Yes, that’s the question. Counsellors and psychotherapists have to learn to be good enough to help others who suffer from mental health and personal dilemmas.
The first is personal development and professional integrations. Including personal counselling sessions and then clients work to gather an experience.
Yes, the counsellor students have to attend at least fifty counselling sessions as well. That is logically and ethically an issue before we start to see the clients. And then supervision during the practice.
“Meanings are not determined by situations, but we determine ourselves by the meanings we give to situations.”
However, I start from” Introduction to Humanistic and Existentialism” where approaches from ancient times through ancient Greece and Rome, we reached the 19th century, after all in 1964, at Old Saybrook conference was establish the new movement in humanistic psychotherapy. Individuals like Abraham Maslow, Carl Rogers and Rollo May, participated in the conference. Humanistic and existential approaches originated in the 19th century after psychoanalytic school of Fraud and behaviourist approaches, including Abraham Maslow (1908-1970) who was one of the first people who are responsible for creating behaviourism psychology.
Humanistic and Existential approaches are lying close to each other. Both respect clients’ beliefs and their individualism, personal responsibility and ability for their own choice to change. These approaches are created by the third force psychotherapists, who take responsibility to develop a new line in the field.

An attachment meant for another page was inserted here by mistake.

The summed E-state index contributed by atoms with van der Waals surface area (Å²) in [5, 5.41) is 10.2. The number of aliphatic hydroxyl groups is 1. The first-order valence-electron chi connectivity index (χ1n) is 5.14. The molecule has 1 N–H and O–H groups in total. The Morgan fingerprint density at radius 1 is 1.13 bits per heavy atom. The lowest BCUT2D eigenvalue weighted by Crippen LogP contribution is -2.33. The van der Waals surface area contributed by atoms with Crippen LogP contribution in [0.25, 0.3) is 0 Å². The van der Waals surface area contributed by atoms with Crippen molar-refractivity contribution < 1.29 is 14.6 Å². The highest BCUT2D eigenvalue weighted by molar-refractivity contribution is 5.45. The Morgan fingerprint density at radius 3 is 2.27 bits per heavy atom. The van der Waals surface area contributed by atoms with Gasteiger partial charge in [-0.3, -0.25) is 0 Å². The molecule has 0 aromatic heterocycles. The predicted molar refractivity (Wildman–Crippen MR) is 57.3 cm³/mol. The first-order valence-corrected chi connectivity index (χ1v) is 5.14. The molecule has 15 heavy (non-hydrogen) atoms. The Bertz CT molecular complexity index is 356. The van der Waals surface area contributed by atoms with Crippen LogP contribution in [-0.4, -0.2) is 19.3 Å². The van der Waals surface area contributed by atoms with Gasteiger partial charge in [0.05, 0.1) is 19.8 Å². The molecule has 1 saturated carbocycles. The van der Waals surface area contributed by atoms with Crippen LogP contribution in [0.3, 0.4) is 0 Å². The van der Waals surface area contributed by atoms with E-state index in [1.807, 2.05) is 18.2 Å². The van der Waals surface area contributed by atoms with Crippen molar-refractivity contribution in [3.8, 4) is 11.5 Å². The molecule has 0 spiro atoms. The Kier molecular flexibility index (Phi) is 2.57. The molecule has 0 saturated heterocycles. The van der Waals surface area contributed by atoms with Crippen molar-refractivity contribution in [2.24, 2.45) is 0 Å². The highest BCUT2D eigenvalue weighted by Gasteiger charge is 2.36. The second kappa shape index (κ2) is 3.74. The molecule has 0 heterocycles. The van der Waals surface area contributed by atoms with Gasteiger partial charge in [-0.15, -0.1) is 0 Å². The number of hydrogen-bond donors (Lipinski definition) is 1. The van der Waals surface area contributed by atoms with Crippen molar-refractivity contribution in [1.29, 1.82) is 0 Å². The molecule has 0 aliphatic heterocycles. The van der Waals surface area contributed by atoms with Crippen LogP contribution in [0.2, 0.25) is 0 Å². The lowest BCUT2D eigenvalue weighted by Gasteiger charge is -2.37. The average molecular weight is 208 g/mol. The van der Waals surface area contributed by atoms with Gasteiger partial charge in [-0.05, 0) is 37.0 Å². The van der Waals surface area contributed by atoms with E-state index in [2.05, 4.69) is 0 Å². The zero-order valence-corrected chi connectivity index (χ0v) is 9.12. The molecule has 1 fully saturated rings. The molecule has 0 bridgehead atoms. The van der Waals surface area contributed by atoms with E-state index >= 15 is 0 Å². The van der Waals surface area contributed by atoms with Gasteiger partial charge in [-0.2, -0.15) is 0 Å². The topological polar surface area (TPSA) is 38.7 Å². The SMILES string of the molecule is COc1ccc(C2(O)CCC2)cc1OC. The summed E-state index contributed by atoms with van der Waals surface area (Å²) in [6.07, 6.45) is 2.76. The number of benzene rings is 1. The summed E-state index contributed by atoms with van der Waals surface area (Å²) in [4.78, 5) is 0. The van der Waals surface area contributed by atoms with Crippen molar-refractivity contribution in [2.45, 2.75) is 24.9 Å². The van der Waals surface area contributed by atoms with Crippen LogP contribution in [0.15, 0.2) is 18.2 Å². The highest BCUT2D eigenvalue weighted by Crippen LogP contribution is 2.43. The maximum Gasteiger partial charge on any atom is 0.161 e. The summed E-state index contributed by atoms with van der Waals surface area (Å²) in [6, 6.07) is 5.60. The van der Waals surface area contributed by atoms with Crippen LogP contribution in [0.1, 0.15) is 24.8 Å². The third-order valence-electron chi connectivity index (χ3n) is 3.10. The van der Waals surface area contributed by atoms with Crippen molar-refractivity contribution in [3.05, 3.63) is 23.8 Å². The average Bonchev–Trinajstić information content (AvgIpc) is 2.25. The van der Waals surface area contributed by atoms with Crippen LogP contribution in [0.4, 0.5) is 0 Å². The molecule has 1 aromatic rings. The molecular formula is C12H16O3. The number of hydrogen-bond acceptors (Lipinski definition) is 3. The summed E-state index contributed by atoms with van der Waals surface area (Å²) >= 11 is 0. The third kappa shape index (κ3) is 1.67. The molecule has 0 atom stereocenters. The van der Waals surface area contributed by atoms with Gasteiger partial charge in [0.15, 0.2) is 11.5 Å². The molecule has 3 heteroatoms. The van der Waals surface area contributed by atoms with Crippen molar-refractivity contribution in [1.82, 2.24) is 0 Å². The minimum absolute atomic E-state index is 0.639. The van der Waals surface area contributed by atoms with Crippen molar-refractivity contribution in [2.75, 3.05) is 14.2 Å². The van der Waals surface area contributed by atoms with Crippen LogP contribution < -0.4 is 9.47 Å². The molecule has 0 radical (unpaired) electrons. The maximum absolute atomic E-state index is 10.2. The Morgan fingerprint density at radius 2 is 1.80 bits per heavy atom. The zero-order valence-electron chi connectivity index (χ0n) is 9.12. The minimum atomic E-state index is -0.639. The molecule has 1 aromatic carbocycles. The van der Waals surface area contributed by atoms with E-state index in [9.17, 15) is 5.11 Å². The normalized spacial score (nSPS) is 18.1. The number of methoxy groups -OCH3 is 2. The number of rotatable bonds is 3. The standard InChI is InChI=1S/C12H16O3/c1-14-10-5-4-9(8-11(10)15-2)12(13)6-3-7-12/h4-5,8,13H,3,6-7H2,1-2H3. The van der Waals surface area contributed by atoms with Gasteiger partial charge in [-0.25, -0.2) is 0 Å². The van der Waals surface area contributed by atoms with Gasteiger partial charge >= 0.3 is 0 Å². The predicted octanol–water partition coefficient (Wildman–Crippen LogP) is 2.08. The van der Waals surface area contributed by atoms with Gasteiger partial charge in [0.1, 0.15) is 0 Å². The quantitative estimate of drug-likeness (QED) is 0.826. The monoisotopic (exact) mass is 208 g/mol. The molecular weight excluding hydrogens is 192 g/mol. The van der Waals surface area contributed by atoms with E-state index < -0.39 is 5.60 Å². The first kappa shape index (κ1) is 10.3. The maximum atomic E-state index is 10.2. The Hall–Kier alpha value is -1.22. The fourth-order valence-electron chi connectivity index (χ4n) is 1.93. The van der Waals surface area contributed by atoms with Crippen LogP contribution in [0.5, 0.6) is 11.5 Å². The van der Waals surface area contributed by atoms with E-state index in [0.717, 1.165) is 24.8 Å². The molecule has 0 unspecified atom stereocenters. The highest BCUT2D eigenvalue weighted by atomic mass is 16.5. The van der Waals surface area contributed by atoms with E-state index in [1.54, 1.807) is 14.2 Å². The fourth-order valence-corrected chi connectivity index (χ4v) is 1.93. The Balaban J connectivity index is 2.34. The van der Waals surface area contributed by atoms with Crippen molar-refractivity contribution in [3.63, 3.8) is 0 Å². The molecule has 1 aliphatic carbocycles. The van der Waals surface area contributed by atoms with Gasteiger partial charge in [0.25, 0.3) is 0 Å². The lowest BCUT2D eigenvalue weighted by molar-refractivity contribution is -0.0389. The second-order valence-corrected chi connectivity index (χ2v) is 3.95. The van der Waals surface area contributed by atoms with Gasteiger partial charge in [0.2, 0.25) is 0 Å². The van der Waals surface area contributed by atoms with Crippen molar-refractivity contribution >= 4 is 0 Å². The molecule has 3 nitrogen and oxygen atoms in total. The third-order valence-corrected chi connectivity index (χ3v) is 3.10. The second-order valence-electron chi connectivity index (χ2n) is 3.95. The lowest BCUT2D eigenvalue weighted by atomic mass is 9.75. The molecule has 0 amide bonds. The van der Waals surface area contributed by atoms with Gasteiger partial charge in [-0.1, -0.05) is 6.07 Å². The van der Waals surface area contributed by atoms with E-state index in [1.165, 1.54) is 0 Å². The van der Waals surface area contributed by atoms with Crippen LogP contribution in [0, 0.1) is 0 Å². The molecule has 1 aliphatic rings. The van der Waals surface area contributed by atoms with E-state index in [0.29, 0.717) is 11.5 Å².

- Gestalt Therapy by Fritz Perls (1893-1970),
- Client-Centred Therapy also naming person-centred Therapy (PCT), by Carl Rogers (1902-1987).
- Existential Therapy with Irvin D. Yalom(1931).
- Logotherapy with Victor Frankl(1905-1997).
On one side we meet non-directive theory of Person-centred Therapy with Carl Rogers who did the significant movement in humanistic psychotherapy with others important persons like Abraham Maslow with his “Hierarchy of Needs” and on another side, we have more phenomenological approaches like; Existentialism where we met Irvin D. Yalom, with Existential Psychotherapy. Not excluded a Rollo May, (1909-1994) who is an author of the prestige book “Love and Will”. Victor Frankl with Logotherapy and his famous bestseller “Mean Search of Meaning”. This particular book I read in both Polish and English. Very good writing, especially that is not from the eastern European point of view and is written by the psychiatrist who makes a great work in the meaning of life from a psychological point of view.
A good part of humanistic approaches to learn from Carl Rogers is the essence of personal development, the “Self” where he believes that the person changes during the individual’s life and create own personality during human existence. This is created by his experiences of self-concept (self – image, self – worth or self-esteem, and ideal self).
Since the self-image is that how we see own self, for instance, we make an opinion about own body image or perceive own person as wise or a stupid because that have influence from our parents and another member of family, friends and social media and other factors in the human environment. The self-image could be very important for another factor which is self-esteem and self-worth where we find what we think about our own self, and this believing system aroused and formed in our own childhood and could stay the same till today. Next aspect of the Rogerian school is the ideal self where we imagine who we would like to be, according to our own ambitions and aims in our own life. The ideal self is not persistent, the ideal self-consistently changes and it depends on the circumstance in life. And could vary from person to person.
The emotional state as a core of self-concept is individual and has its own personal meaning. It possibly happened for the self, is not what we want to see or what others see of ourselves, maybe different in perceiving others. Johari Window could be a good example for a deeper examination of ourselves how others perceive us and to compare how we see ourselves. According to Person-Centred Therapy (PCT), Rogerian believes that the individual and unique experience of humans let him be the human, and be an expert on his own life with his perception. When two people observe the same pigeon they have two different experiences and two different feelings.